“The only difference between you and I is one bad decision.”
Even with more recent public health (and climate) crises occupying headline space, the ongoing Opioid crisis continues to simmer in the Vancouver psyche. Every so often, a news item will remind us of the latest death toll from a drug supply tainted with Fentanyl and we may catch a glimpse of the deplorable street conditions as we drive or take a bus through East Hastings Street. Colin Askey facilitates a more intimate portrait of the city’s drug users as he takes us behind the doors of the Overdose Prevention Society in his feature doc Love in the Time of Fentanyl.
Ostensibly shot through 2019 to early 2020 (the pandemic and its effects are absent), we are introduced to the staff and volunteers at OPS, led by the passionate, yet visibly burnt-out Ronnie Grigg who host drug users in Vancouver’s Downtown Eastside neighbourhood, giving them a safe and supervised place to test and use drugs, ensuring no one dies of an overdose.
But there is more than just a life-saving community service occurring at 58 East Hastings Street (NOTE: they have since moved). Community members who have been marginalized or rendered homeless for a myriad of reasons find a dry place out of the rain and warm company to empathize with their struggles. Several remark that it is almost impossible to quit cold-turkey with Fentanyl like they could with heroin, making the harm reduction approach an even more vital pillar in the city’s four pillar drug strategy (the others are prevention, treatment, and enforcement).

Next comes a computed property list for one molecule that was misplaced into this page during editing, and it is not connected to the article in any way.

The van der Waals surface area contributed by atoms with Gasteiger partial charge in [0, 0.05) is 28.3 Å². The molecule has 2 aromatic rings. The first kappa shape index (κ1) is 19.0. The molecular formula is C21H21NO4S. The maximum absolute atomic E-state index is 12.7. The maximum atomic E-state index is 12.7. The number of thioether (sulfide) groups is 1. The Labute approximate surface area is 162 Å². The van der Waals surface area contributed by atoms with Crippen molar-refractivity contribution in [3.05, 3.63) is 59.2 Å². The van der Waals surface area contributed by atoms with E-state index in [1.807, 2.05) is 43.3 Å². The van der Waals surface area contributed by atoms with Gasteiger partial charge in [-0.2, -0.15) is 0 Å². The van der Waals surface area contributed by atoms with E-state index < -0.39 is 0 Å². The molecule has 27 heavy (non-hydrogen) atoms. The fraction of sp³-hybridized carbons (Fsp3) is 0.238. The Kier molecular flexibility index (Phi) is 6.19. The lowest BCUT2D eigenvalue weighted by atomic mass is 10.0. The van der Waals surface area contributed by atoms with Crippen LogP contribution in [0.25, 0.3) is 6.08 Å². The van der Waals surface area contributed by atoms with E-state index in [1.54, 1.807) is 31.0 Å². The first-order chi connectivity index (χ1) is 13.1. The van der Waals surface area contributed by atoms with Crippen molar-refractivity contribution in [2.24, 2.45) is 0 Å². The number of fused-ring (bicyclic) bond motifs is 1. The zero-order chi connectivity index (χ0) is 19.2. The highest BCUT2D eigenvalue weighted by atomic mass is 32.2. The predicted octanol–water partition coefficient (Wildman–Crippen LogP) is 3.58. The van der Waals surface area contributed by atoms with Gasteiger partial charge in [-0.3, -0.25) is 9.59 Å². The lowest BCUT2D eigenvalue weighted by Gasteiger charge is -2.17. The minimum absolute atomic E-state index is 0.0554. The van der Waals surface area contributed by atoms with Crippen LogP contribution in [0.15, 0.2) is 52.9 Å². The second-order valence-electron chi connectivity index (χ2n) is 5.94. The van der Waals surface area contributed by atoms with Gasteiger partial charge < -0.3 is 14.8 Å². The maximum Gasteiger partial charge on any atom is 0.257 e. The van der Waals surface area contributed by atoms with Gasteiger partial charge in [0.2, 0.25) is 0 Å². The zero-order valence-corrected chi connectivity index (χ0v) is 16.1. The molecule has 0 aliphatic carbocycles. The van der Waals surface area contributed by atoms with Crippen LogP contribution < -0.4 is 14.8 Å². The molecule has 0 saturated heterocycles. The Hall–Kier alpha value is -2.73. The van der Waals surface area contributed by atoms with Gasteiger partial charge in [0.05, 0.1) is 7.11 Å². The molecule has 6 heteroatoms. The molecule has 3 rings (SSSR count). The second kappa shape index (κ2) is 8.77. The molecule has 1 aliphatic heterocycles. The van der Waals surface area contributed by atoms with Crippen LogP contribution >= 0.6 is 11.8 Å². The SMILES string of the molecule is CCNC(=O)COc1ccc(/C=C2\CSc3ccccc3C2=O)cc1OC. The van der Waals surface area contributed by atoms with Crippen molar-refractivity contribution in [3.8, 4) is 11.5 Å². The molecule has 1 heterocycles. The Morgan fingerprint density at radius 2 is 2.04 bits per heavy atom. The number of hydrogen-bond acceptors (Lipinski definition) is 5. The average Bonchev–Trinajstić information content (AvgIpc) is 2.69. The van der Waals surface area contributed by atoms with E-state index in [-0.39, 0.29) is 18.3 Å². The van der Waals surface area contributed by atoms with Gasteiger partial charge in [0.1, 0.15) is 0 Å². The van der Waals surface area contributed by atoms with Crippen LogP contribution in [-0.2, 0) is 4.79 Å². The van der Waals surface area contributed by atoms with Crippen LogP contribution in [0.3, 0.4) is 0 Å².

Askey keeps his lens on the people of DTES and their neighbourhood, only occasionally pulling back to remind us of their place in Vancouver’s increasingly gentrifying geography. The only times we leave Hastings Street are to visit one neighbour recovering in the hospital and OPS’s sojourn to Vancouver City Hall to implore council to help provide more safe injection sites and treatment options. Interestingly, this is the only instance where politicians appear on screen, those being Mayor Kennedy Stewart and Councillor Jean Swanson. The Premier and Public Health Officer are heard, but not seen, rendered as distant from the crisis as their seeming lack of concrete action implies.
Askey makes the creative choice to let the images and the people speak for themselves, which while noble, ends up frustrating the viewer with a noticeable lack of context. There’s no lower thirds to identify anyone and I only caught Ronnie’s name because the others award him a certificate for service before he takes an extended sabbatical.
One of the great strengths of the Documentary form is how it allows us to empathise with people and experiences outside our own lived reality. A snapshot of a larger tapestry, Love in the Time of Fentanyl succeeds as a love letter to the community of DTES even if it comes up short as a useful document. Watch with open eyes and an open heart.
Love in the Time of Fentanyl screens as part of DOXA on Tue May 10, 6:30pm @ SFU- Djavad Mowafaghian Cinema